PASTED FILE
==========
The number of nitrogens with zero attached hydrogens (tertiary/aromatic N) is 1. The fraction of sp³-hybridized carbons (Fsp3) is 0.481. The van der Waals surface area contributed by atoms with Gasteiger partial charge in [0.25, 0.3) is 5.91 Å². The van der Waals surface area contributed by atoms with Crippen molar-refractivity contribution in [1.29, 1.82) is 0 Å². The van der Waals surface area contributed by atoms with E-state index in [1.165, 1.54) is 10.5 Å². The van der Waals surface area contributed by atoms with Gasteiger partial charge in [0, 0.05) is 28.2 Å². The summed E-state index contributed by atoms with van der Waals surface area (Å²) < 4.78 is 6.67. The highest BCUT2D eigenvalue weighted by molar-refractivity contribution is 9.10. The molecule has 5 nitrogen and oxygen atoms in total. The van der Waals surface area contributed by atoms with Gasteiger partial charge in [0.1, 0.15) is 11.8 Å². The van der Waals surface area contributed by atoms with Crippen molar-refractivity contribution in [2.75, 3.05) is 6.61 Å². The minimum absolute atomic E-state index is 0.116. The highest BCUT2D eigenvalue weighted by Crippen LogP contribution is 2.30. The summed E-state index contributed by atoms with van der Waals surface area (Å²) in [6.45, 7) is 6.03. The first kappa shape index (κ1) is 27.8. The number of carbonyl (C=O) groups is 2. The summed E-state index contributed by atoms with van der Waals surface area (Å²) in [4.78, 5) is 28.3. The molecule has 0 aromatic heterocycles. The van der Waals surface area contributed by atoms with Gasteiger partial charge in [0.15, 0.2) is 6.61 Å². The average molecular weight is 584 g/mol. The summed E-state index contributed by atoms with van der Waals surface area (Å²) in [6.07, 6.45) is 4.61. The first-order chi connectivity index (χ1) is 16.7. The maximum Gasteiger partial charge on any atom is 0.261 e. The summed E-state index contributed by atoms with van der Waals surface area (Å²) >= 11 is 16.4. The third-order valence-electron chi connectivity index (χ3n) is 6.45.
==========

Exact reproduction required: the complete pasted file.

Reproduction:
The number of nitrogens with zero attached hydrogens (tertiary/aromatic N) is 1. The fraction of sp³-hybridized carbons (Fsp3) is 0.481. The van der Waals surface area contributed by atoms with Gasteiger partial charge in [0.25, 0.3) is 5.91 Å². The van der Waals surface area contributed by atoms with Crippen molar-refractivity contribution in [1.29, 1.82) is 0 Å². The van der Waals surface area contributed by atoms with E-state index in [1.165, 1.54) is 10.5 Å². The van der Waals surface area contributed by atoms with Gasteiger partial charge in [0, 0.05) is 28.2 Å². The summed E-state index contributed by atoms with van der Waals surface area (Å²) < 4.78 is 6.67. The highest BCUT2D eigenvalue weighted by molar-refractivity contribution is 9.10. The molecule has 5 nitrogen and oxygen atoms in total. The van der Waals surface area contributed by atoms with Gasteiger partial charge in [0.1, 0.15) is 11.8 Å². The van der Waals surface area contributed by atoms with Crippen molar-refractivity contribution in [2.75, 3.05) is 6.61 Å². The minimum absolute atomic E-state index is 0.116. The highest BCUT2D eigenvalue weighted by Crippen LogP contribution is 2.30. The summed E-state index contributed by atoms with van der Waals surface area (Å²) in [6.45, 7) is 6.03. The first kappa shape index (κ1) is 27.8. The number of carbonyl (C=O) groups is 2. The summed E-state index contributed by atoms with van der Waals surface area (Å²) in [4.78, 5) is 28.3. The molecule has 0 aromatic heterocycles. The van der Waals surface area contributed by atoms with Gasteiger partial charge in [0.15, 0.2) is 6.61 Å². The average molecular weight is 584 g/mol. The summed E-state index contributed by atoms with van der Waals surface area (Å²) in [6.07, 6.45) is 4.61. The first-order chi connectivity index (χ1) is 16.7. The maximum Gasteiger partial charge on any atom is 0.261 e. The summed E-state index contributed by atoms with van der Waals surface area (Å²) >= 11 is 16.4. The third-order valence-electron chi connectivity index (χ3n) is 6.45.